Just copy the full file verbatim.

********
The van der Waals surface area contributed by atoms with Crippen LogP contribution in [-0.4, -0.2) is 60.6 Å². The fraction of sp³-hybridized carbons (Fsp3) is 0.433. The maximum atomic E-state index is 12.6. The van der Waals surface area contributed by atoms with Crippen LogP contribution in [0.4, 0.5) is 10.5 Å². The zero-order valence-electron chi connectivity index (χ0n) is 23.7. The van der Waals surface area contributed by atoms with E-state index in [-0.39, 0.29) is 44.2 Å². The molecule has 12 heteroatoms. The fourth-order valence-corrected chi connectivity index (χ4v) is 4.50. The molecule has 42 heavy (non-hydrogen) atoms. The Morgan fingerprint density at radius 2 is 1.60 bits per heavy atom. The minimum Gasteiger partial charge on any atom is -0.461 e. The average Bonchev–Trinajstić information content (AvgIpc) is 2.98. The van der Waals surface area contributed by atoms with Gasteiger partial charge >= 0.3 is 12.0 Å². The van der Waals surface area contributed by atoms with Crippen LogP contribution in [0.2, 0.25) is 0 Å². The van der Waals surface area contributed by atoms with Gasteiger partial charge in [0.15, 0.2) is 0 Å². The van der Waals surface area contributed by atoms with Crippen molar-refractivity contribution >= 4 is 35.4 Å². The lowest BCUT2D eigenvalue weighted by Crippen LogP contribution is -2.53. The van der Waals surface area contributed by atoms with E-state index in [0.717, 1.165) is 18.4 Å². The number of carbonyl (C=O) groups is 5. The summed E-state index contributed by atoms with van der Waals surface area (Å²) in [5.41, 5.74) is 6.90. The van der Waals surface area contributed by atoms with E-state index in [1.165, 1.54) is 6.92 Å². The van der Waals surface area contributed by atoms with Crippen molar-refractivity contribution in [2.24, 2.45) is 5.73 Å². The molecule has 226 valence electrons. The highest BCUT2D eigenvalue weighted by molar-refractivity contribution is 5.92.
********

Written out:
The van der Waals surface area contributed by atoms with Crippen LogP contribution in [-0.4, -0.2) is 60.6 Å². The fraction of sp³-hybridized carbons (Fsp3) is 0.433. The maximum atomic E-state index is 12.6. The van der Waals surface area contributed by atoms with Crippen LogP contribution in [0.4, 0.5) is 10.5 Å². The zero-order valence-electron chi connectivity index (χ0n) is 23.7. The van der Waals surface area contributed by atoms with E-state index in [-0.39, 0.29) is 44.2 Å². The molecule has 12 heteroatoms. The fourth-order valence-corrected chi connectivity index (χ4v) is 4.50. The molecule has 42 heavy (non-hydrogen) atoms. The Morgan fingerprint density at radius 2 is 1.60 bits per heavy atom. The minimum Gasteiger partial charge on any atom is -0.461 e. The average Bonchev–Trinajstić information content (AvgIpc) is 2.98. The van der Waals surface area contributed by atoms with Gasteiger partial charge >= 0.3 is 12.0 Å². The van der Waals surface area contributed by atoms with Crippen LogP contribution in [0.2, 0.25) is 0 Å². The van der Waals surface area contributed by atoms with Gasteiger partial charge in [0.15, 0.2) is 0 Å². The van der Waals surface area contributed by atoms with Crippen molar-refractivity contribution >= 4 is 35.4 Å². The lowest BCUT2D eigenvalue weighted by Crippen LogP contribution is -2.53. The van der Waals surface area contributed by atoms with E-state index in [0.717, 1.165) is 18.4 Å². The number of carbonyl (C=O) groups is 5. The summed E-state index contributed by atoms with van der Waals surface area (Å²) in [5.41, 5.74) is 6.90. The van der Waals surface area contributed by atoms with E-state index in [1.165, 1.54) is 6.92 Å². The van der Waals surface area contributed by atoms with Crippen molar-refractivity contribution in [2.24, 2.45) is 5.73 Å². The molecule has 226 valence electrons. The highest BCUT2D eigenvalue weighted by molar-refractivity contribution is 5.92.